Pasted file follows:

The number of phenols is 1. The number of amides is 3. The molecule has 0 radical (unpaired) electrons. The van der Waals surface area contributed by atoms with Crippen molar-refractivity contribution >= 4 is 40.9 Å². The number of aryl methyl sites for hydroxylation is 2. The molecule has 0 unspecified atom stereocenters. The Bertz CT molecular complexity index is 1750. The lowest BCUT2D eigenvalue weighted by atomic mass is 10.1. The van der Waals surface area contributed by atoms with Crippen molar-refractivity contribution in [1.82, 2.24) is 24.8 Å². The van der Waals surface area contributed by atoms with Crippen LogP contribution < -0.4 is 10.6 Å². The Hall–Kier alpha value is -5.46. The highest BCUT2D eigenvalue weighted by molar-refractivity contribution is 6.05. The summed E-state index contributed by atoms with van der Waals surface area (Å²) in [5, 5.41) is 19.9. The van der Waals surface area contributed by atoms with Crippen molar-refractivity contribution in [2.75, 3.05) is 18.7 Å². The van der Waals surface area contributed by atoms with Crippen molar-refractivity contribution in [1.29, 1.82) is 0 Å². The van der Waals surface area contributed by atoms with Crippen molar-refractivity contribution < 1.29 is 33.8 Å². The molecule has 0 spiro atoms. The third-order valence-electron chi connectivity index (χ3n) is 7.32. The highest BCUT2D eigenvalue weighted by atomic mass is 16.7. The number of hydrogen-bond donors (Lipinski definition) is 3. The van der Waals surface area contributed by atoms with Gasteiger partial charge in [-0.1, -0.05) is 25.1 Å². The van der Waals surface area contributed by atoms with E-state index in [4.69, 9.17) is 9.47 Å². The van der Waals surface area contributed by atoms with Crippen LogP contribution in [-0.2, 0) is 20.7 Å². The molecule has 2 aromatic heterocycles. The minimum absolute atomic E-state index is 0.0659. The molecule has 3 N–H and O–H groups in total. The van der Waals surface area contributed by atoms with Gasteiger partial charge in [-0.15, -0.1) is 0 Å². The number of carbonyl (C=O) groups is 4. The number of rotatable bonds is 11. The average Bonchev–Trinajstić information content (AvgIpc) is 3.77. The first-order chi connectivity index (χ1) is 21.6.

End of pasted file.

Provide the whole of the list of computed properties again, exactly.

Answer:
The number of phenols is 1. The number of amides is 3. The molecule has 0 radical (unpaired) electrons. The van der Waals surface area contributed by atoms with Crippen molar-refractivity contribution >= 4 is 40.9 Å². The number of aryl methyl sites for hydroxylation is 2. The molecule has 0 unspecified atom stereocenters. The Bertz CT molecular complexity index is 1750. The lowest BCUT2D eigenvalue weighted by atomic mass is 10.1. The van der Waals surface area contributed by atoms with Crippen molar-refractivity contribution in [1.82, 2.24) is 24.8 Å². The van der Waals surface area contributed by atoms with Crippen LogP contribution < -0.4 is 10.6 Å². The Hall–Kier alpha value is -5.46. The highest BCUT2D eigenvalue weighted by molar-refractivity contribution is 6.05. The summed E-state index contributed by atoms with van der Waals surface area (Å²) in [5, 5.41) is 19.9. The van der Waals surface area contributed by atoms with Crippen molar-refractivity contribution in [2.75, 3.05) is 18.7 Å². The van der Waals surface area contributed by atoms with Crippen molar-refractivity contribution in [1.29, 1.82) is 0 Å². The van der Waals surface area contributed by atoms with Crippen molar-refractivity contribution < 1.29 is 33.8 Å². The molecule has 0 spiro atoms. The third-order valence-electron chi connectivity index (χ3n) is 7.32. The highest BCUT2D eigenvalue weighted by atomic mass is 16.7. The number of hydrogen-bond donors (Lipinski definition) is 3. The van der Waals surface area contributed by atoms with Gasteiger partial charge in [-0.1, -0.05) is 25.1 Å². The van der Waals surface area contributed by atoms with E-state index in [4.69, 9.17) is 9.47 Å². The van der Waals surface area contributed by atoms with Crippen LogP contribution in [-0.2, 0) is 20.7 Å². The molecule has 2 aromatic heterocycles. The minimum absolute atomic E-state index is 0.0659. The molecule has 3 N–H and O–H groups in total. The van der Waals surface area contributed by atoms with Gasteiger partial charge in [-0.15, -0.1) is 0 Å². The number of carbonyl (C=O) groups is 4. The number of rotatable bonds is 11. The average Bonchev–Trinajstić information content (AvgIpc) is 3.77. The first-order chi connectivity index (χ1) is 21.6.